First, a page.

CT for Imaging Neck Lesions: Not Just for Small Horses

A custom-designed equine CT table and a commercial Big Bore scanner make it possible to image neck lesions in horses.

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Pinpointing the underlying cause of subtle neurologic signs, abnormal head positions, and obscure lamenesses frequently requires the use of advanced imaging techniques. One such procedure is myelography, which involves injecting a dye into the cerebrospinal fluid within the spinal cord and performing radiography (X rays) to identify cord lesions that might explain the horse’s clinical signs.

Equine veterinarians from Sweden and the United States have taken the traditional myelogram a step further, showing that imaging horses’ necks with computed tomography (CT)—a technology that historically has had limited use in horses–instead of radiography is both possible and beneficial, even in large horses.

Mads Kristoffersen, DVM, CertES (Orth), Dipl. ECVS, of the Evidensia Equine Hospital, in Helsingborg, Sweden, presented a study on the procedure at the 2016 American Association of Equine Practitioners Convention, held Dec. 3-7 in Orlando, Florida.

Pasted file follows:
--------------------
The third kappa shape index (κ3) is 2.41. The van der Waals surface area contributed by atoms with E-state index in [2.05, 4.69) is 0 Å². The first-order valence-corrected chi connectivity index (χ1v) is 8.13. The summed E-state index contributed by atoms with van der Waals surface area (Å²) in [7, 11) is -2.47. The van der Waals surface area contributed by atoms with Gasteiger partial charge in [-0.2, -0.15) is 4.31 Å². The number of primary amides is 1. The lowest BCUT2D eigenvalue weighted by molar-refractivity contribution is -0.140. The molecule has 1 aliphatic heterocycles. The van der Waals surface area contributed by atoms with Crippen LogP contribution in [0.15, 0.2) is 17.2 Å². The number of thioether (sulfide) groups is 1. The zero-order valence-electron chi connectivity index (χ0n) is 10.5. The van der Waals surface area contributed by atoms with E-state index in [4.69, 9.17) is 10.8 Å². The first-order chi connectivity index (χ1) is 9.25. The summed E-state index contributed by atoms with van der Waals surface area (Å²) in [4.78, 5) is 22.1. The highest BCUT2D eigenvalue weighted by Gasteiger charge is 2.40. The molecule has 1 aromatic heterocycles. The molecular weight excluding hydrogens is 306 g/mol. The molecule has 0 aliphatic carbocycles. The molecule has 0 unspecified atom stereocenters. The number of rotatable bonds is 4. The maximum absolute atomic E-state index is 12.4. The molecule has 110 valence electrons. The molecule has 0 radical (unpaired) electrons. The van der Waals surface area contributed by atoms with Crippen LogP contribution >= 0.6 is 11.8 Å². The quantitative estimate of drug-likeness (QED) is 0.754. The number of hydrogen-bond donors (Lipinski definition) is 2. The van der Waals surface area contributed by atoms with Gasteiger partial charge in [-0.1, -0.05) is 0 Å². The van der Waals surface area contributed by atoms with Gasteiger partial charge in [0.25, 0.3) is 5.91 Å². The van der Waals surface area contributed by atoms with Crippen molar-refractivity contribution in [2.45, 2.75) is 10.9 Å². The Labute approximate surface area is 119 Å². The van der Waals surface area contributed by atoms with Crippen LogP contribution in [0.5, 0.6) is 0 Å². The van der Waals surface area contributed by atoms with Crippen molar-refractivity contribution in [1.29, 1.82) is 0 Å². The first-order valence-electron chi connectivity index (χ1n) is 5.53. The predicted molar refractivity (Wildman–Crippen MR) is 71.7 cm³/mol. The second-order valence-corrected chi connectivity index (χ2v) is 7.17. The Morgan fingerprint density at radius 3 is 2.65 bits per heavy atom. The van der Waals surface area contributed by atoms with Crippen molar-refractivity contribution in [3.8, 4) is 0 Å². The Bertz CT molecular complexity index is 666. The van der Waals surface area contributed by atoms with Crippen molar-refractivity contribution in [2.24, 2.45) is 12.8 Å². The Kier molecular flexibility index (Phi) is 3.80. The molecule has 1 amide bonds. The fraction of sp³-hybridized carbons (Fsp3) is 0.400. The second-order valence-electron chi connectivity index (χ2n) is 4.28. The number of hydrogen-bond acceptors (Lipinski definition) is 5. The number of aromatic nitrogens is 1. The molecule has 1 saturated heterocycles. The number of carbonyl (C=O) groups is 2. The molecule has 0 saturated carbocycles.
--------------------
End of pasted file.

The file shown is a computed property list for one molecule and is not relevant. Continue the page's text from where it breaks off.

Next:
Veterinary use of CT has escalated over the past few years, but equine practitioners have been limited in their use of the technology because many conventional CT units cannot accommodate horses’ large bodies. Even their extremities are sometimes too big to fit in the unit

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Written by:

Stacey Oke, MSc, DVM, is a practicing veterinarian and freelance medical writer and editor. She is interested in both large and small animals, as well as complementary and alternative medicine. Since 2005, she’s worked as a research consultant for nutritional supplement companies, assisted physicians and veterinarians in publishing research articles and textbooks, and written for a number of educational magazines and websites.

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